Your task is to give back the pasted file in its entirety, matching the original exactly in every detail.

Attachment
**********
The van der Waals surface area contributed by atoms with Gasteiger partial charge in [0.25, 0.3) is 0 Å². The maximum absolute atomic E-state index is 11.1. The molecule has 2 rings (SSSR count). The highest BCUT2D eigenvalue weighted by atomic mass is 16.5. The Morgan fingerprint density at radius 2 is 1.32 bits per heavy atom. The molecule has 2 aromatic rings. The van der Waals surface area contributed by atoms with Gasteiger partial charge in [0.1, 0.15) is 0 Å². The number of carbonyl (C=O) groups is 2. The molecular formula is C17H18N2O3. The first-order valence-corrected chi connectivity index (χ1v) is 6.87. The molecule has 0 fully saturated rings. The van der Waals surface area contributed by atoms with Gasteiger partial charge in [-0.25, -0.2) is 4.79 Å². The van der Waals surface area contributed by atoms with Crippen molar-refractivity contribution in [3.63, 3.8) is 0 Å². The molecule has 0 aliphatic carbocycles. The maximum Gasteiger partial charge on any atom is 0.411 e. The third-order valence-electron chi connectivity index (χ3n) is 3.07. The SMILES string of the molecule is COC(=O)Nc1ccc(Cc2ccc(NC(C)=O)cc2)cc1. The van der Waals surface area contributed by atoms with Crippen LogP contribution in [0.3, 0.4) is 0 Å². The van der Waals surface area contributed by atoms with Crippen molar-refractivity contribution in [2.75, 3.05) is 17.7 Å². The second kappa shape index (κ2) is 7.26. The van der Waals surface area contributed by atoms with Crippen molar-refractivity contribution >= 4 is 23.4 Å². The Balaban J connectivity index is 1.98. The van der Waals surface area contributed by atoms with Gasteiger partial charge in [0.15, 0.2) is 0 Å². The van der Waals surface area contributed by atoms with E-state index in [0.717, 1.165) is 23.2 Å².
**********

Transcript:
The van der Waals surface area contributed by atoms with Gasteiger partial charge in [0.25, 0.3) is 0 Å². The maximum absolute atomic E-state index is 11.1. The molecule has 2 rings (SSSR count). The highest BCUT2D eigenvalue weighted by atomic mass is 16.5. The Morgan fingerprint density at radius 2 is 1.32 bits per heavy atom. The molecule has 2 aromatic rings. The van der Waals surface area contributed by atoms with Gasteiger partial charge in [0.1, 0.15) is 0 Å². The number of carbonyl (C=O) groups is 2. The molecular formula is C17H18N2O3. The first-order valence-corrected chi connectivity index (χ1v) is 6.87. The molecule has 0 fully saturated rings. The van der Waals surface area contributed by atoms with Gasteiger partial charge in [-0.25, -0.2) is 4.79 Å². The van der Waals surface area contributed by atoms with Crippen molar-refractivity contribution in [3.63, 3.8) is 0 Å². The molecule has 0 aliphatic carbocycles. The maximum Gasteiger partial charge on any atom is 0.411 e. The third-order valence-electron chi connectivity index (χ3n) is 3.07. The SMILES string of the molecule is COC(=O)Nc1ccc(Cc2ccc(NC(C)=O)cc2)cc1. The van der Waals surface area contributed by atoms with Crippen LogP contribution in [0.3, 0.4) is 0 Å². The van der Waals surface area contributed by atoms with Crippen molar-refractivity contribution in [2.75, 3.05) is 17.7 Å². The second kappa shape index (κ2) is 7.26. The van der Waals surface area contributed by atoms with Crippen molar-refractivity contribution >= 4 is 23.4 Å². The Balaban J connectivity index is 1.98. The van der Waals surface area contributed by atoms with Gasteiger partial charge in [0.15, 0.2) is 0 Å². The van der Waals surface area contributed by atoms with E-state index in [0.717, 1.165) is 23.2 Å².